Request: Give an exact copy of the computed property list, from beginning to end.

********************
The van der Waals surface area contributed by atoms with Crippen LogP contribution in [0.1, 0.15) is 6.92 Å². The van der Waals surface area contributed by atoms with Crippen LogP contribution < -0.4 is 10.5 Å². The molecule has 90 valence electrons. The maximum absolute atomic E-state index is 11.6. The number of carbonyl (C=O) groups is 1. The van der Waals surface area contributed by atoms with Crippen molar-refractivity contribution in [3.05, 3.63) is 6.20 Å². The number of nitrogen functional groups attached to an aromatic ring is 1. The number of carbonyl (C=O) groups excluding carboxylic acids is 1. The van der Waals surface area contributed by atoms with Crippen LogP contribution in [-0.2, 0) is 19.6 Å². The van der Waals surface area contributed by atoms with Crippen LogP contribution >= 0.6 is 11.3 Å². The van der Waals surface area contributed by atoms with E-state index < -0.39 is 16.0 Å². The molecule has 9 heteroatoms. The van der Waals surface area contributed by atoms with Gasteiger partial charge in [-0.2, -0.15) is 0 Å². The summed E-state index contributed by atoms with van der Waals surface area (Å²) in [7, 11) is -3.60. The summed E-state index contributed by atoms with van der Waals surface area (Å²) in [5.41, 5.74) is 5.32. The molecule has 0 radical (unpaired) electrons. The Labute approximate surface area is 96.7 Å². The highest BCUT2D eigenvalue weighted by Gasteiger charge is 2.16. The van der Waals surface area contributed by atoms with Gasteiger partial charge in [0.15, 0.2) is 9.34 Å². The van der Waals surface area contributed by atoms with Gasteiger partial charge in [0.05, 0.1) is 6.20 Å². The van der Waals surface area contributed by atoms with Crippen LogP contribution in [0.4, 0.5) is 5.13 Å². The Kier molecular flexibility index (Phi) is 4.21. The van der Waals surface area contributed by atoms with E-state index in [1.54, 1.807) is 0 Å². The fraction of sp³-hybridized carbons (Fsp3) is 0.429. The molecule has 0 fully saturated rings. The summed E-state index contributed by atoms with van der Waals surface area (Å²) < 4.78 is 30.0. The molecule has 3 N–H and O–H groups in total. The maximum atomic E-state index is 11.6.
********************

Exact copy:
The van der Waals surface area contributed by atoms with Crippen LogP contribution in [0.1, 0.15) is 6.92 Å². The van der Waals surface area contributed by atoms with Crippen LogP contribution < -0.4 is 10.5 Å². The molecule has 90 valence electrons. The maximum absolute atomic E-state index is 11.6. The number of carbonyl (C=O) groups is 1. The van der Waals surface area contributed by atoms with Crippen molar-refractivity contribution in [3.05, 3.63) is 6.20 Å². The number of nitrogen functional groups attached to an aromatic ring is 1. The number of carbonyl (C=O) groups excluding carboxylic acids is 1. The van der Waals surface area contributed by atoms with Crippen LogP contribution in [-0.2, 0) is 19.6 Å². The van der Waals surface area contributed by atoms with Crippen LogP contribution >= 0.6 is 11.3 Å². The van der Waals surface area contributed by atoms with E-state index < -0.39 is 16.0 Å². The molecule has 9 heteroatoms. The van der Waals surface area contributed by atoms with Gasteiger partial charge in [-0.2, -0.15) is 0 Å². The summed E-state index contributed by atoms with van der Waals surface area (Å²) in [7, 11) is -3.60. The summed E-state index contributed by atoms with van der Waals surface area (Å²) in [5.41, 5.74) is 5.32. The molecule has 0 radical (unpaired) electrons. The Labute approximate surface area is 96.7 Å². The highest BCUT2D eigenvalue weighted by Gasteiger charge is 2.16. The van der Waals surface area contributed by atoms with Gasteiger partial charge in [0.15, 0.2) is 9.34 Å². The van der Waals surface area contributed by atoms with Gasteiger partial charge in [0.05, 0.1) is 6.20 Å². The van der Waals surface area contributed by atoms with Crippen LogP contribution in [0.4, 0.5) is 5.13 Å². The Kier molecular flexibility index (Phi) is 4.21. The van der Waals surface area contributed by atoms with E-state index in [1.54, 1.807) is 0 Å². The fraction of sp³-hybridized carbons (Fsp3) is 0.429. The molecule has 0 fully saturated rings. The summed E-state index contributed by atoms with van der Waals surface area (Å²) < 4.78 is 30.0. The molecule has 3 N–H and O–H groups in total. The maximum atomic E-state index is 11.6.